Cornwall has announced its intention to bid for City of Culture 2025 in a move that would put the UK’s cultural spotlight on the far south west for a year.
The official announcement comes at the end of the G7 Summit of world leaders which has been taking place in Carbis Bay on Cornwall’s Atlantic coast.
The plan has the backing of creative personalities and cultural organisations across Cornwall and beyond, including actor and writer Dawn French, national Tate director Maria Balshaw, the Eden Project, Falmouth University, Hall for Cornwall, Newlyn Art & The Exchange Gallery and many more.
The competition to find the City of Culture 2025 was launched by UK Culture Minister Oliver Dowden two weeks ago. The winner of the four-yearly contest will pick up the baton from Coventry, which predicts a £110 million investment dividend from being this year’s host.
For the first time, groups of towns will be able to join together and apply for the title to be awarded to their area, which means Cornwall is eligible to bid.
Cornwall has long been a crucible of artistic excellence, with a concentration of creative activity usually only found in cities, fired both by the incredible landscape and a distinctive cultural identity borne out of its Celtic roots. For the last 25 years leaders in Cornwall have committed to supporting cultural regeneration as a means to improve the social and economic fortunes of the region. The City of Culture accolade would help to recognise that long term commitment to art and culture.
Actor, comedian and author Dawn French, who lives in Cornwall and is Chancellor of Falmouth University, is supporting the bid and said: “I’m delighted that Cornwall is bidding to be City of Culture 2025. Cornwall is a place of huge creativity and culture and while it might seem strange that a rural area is bidding for City of Culture, it is usual for Cornwall to be challenging perceptions and rewriting the rules. Falmouth University will be a key partner, using its expertise in the visual arts, theatre and screen industries to help make the case for 2025 to be the year Cornwall takes centre stage.”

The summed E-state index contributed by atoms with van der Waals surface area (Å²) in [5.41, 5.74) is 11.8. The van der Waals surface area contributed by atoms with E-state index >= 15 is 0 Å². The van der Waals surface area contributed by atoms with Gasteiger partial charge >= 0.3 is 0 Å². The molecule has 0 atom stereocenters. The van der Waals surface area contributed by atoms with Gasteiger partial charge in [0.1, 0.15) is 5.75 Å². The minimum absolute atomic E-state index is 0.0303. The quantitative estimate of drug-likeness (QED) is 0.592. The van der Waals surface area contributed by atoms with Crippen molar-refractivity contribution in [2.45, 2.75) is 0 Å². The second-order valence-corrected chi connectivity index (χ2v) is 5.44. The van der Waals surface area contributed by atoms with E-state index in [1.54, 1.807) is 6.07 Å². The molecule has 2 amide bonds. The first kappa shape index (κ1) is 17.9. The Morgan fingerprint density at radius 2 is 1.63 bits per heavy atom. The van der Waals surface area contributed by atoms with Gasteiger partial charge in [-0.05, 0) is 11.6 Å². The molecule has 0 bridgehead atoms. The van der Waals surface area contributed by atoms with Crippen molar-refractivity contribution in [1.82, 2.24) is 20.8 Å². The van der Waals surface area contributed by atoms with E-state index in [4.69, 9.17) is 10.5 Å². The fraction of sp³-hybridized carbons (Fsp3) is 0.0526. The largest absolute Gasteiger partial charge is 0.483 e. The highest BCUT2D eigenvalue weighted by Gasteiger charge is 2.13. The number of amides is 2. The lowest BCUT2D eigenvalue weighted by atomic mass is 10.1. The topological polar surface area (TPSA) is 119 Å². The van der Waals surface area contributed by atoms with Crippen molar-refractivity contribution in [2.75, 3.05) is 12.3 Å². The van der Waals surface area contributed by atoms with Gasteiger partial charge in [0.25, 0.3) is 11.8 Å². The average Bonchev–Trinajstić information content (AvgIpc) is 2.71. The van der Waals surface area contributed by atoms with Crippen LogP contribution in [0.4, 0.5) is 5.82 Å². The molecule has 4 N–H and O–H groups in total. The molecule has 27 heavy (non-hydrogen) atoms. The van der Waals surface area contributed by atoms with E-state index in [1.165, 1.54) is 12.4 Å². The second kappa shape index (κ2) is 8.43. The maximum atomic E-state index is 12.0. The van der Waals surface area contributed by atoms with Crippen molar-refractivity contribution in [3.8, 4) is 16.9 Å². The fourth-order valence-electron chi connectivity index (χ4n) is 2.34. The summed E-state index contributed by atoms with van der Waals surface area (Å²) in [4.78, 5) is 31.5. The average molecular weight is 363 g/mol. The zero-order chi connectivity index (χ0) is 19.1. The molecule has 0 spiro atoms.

The bid is being led by the Cornwall and Isles of Scilly Local Enterprise Partnership (LEP), the economic development body for the region, in partnership with Cornwall Council.
LEP chief executive Glenn Caplin-Grey said: “We want to showcase Cornwall’s brilliant creative talent through a diverse and international programme of activity that connects communities across Cornwall to the world and brings lasting economic and social benefits to our region. Over the past few days Cornwall has been in the global spotlight and being able to showcase our creativity through City of Culture 2025 would be a brilliant legacy.”
The bid has the backing of national Tate director Maria Balshaw, who said: “Tate is delighted to support Cornwall’s bid to be City of Culture 2025. Culture and the Arts have a vital part to play in the further regeneration of Cornwall and Tate St Ives looks forward to playing a significant role in developing plans which will have a lasting benefit for the region.”
Linda Taylor, Leader of Cornwall Council, added: “I fully support Cornwall’s bid to become City of Culture and in doing so, showcase the rich and diverse cultural and creative seam that runs through all of our communities. Our unique identity as a place stems from our culture. From our talented writers and musicians, our exceptional artists, film and theatre makers, this bid will allow us to shine a spotlight on them all and create a lasting cultural legacy.”
Cornwall’s creative economy includes more than 1,000 businesses employing over 5,700 people and it boasts a fast-growing tech sector. Falmouth University specialises in creative industries and contributes some £100 million to the Cornish economy every year, with courses ranging from fine art to computer gaming.
Cornwall has world-class cultural institutions, from the Tate St Ives to the Eden Project, more than 70 museums, and a range of spectacular venues from the rugged clifftop Minack Theatre to plain-an-gwary (translated ‘playing-place’) medieval amphitheatres. It is also a place with a thriving community culture fuelled by the participation of the wider community in Cornwall’s many choirs, dances, bands, festivals and sporting events.
The working title of Cornwall’s bid is Outside Culture, recognising that so much of Cornwall’s cultural distinctiveness is driven by its iconic landscape and happens outdoors. The year-long festival would celebrate culture in the open-air, showcasing art on the wild side and exploring the spaces where culture meets the environment and wellbeing, connecting local communities with global change.
Caplin-Grey: “We are working with Cornwall’s creative and cultural community to finalise our programme. We will be presenting a very unique bid which makes the case for rural creativity and builds on both our cultural heritage and supports our plan for an innovative future.”